College Grad’s Guide to Reality: Essential Reading for Those Trying to Entering the Workforce

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Congratulations! You’re a college graduate. On the one hand, it’s not going to be easy to find someone willing to pay you to go to work. On the other, at least you’re done paying—via tuition—for people to teach you and evaluate your work.

Here, some essential reading for newly degreed college grads—and also for people competing for openings with newly degreed grads:

First, some bad news, via USA Today:

Fewer than half of employers — 44% — plan to hire recent college grads in 2010, according to a CareerBuilder survey. That’s about the same as last year but down from 58% in 2008 and 79% in 2007. CareerBuilder is jointly owned by Tribune, McClatchy, Microsoft and USA TODAY parent Gannett. A separate poll from also found that fewer than half of employers (46%) plan to hire spring college grads for full-time positions this year….

Those fortunate enough to land jobs will make slightly less than their 2009 peers. The average salary offer for the Class of 2010 bachelor’s degree candidates is $47,673, a 1.7% drop from 2009, says the NCES.

Now, for the good news. Oh wait, actually, here’s some more bad news, via BusinessWeek:

“More so in the last year to 18 months than at any time, we have seen applicants from prior graduating classes looking for the kind of entry-level jobs we’re recruiting for,” said Dan Black, director of campus recruiting for Ernst & Young LLP, a professional-services firm headquartered in New York. “There are a lot more cohorts competing with each other: ‘09 with ‘10, probably ‘10 with ‘11.”

Unemployment among people under 25 years old was 19.6 percent in April, the highest level since the Labor Department began tracking the data in 1948.

OK, well finally, here’s some sort of good news from the WSJ:

In a survey conducted between February and April of 31,470 students from over 400 colleges and universities by the National Association of Colleges and Employers, just 25% of students who had applied for a job before graduation had secured one, with a median starting salary of $41,000. Still, that’s an improvement over 2009, when only 19.7% had found jobs by the same time.

It’s a little late to switch majors, so this may be moot if you got your B.A. in Sociology (or English, like me), but who has the best job prospects? Per the WSJ piece:

Accounting majors, for example, led the way in job prospects, with nearly 46% of them receiving job offers, followed by business majors, with 44% of them getting an offer, according to the NACE report. Computer science, engineering, and mathematics majors, had job offer rates between 39% and 43%.

What’s more, in fields like accounting, manufacturing, and professional services like consulting, recruiters say they are gearing up to hire more college seniors next year as the economy improves and consumers begin to spend.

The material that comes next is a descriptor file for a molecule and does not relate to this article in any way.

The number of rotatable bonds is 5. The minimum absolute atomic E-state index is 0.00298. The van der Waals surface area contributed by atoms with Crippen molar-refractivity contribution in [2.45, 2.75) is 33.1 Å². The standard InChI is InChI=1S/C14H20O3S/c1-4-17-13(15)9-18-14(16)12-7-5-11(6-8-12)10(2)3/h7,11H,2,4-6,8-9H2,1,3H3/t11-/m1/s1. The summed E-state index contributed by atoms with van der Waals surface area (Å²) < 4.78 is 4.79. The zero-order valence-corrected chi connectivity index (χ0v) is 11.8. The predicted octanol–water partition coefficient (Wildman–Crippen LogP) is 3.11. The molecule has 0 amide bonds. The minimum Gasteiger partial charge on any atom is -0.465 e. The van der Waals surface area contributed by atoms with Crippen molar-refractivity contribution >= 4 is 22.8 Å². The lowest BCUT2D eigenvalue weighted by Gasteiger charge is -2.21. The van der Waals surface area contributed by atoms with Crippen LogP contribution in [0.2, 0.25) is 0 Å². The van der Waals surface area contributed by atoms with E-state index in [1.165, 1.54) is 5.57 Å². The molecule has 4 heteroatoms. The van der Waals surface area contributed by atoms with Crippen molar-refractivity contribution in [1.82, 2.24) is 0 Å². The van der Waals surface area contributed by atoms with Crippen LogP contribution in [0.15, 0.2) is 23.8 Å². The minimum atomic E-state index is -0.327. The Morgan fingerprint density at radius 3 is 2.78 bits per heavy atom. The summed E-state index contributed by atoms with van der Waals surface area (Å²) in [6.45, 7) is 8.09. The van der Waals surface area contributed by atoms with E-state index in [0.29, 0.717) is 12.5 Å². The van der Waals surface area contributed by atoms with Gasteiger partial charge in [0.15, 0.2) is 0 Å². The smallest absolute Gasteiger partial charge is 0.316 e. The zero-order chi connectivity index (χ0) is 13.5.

Again, this is too late to be helpful if you’re already holding a degree, but WalletPop has a pair of posts on college majors: The 10 Most Profitable College Majors, and The 10 Lowest Paying College Majors. Who would have guessed that students majoring in social work, music, and drama wouldn’t be pulling in the big bucks?

Jim at Bargaineering has put together a very thoughtful, very helpful and comprehensive New Graduate Guide, a series of posts that includes primers on how to find your first apartment, decoding your paycheck (if you’re lucky enough to have one, of course), and tips from readers like:

Don’t use credit cards unless you can pay them off each month IN FULL. It’s easy to get sucked into buy now, pay later, so unless you actually have the money to pay off the CC when the bills comes in, don’t use it.

Speaking of credit, Kiplinger offers three tips for grads hoping to establish credit wisely. For example:

Don’t apply for too much credit at once. You’ll hurt your credit score if you apply for too many cards in a short period of time. Applying for the same type of credit also can drag down your score because lenders like to see that you have experience managing different types of accounts. And having several credit cards in your wallet will increase the temptation to spend — and go into debt.

Finally, here’s some helpful info for the people who might really be in need of a morale boost right now: the parents who put their kids through college, and who now face the prospect of those kids moving back into the house. Here’s a snippet of the tongue-in-cheek “Your New College Graduate: A Parent’s Guide,” in
The New Yorker:

What do I feed my college graduate?
Most college graduates are vegetarians and will become cranky or upset if offered meat. They also have irregular eating habits. Most prefer to skip family meals, but if you stock the fridge and the cabinets with snacks they will usually be able to find them on their own.

Why is my college graduate so fussy?
It’s normal for college graduates to be fussy. It just means that they feel frightened, vulnerable, or confused. You can usually get to the root of the problem by consulting this checklist:

Did somebody suggest that he “look for work”? Yes / No

Did the subject of graduate school “come up”? Yes / No

Has he been to a scary job interview? Yes / No

Did he see a scary LSAT book? Yes / No

Did his rock band “not get signed”? Yes / No

Unemployment by the Numbers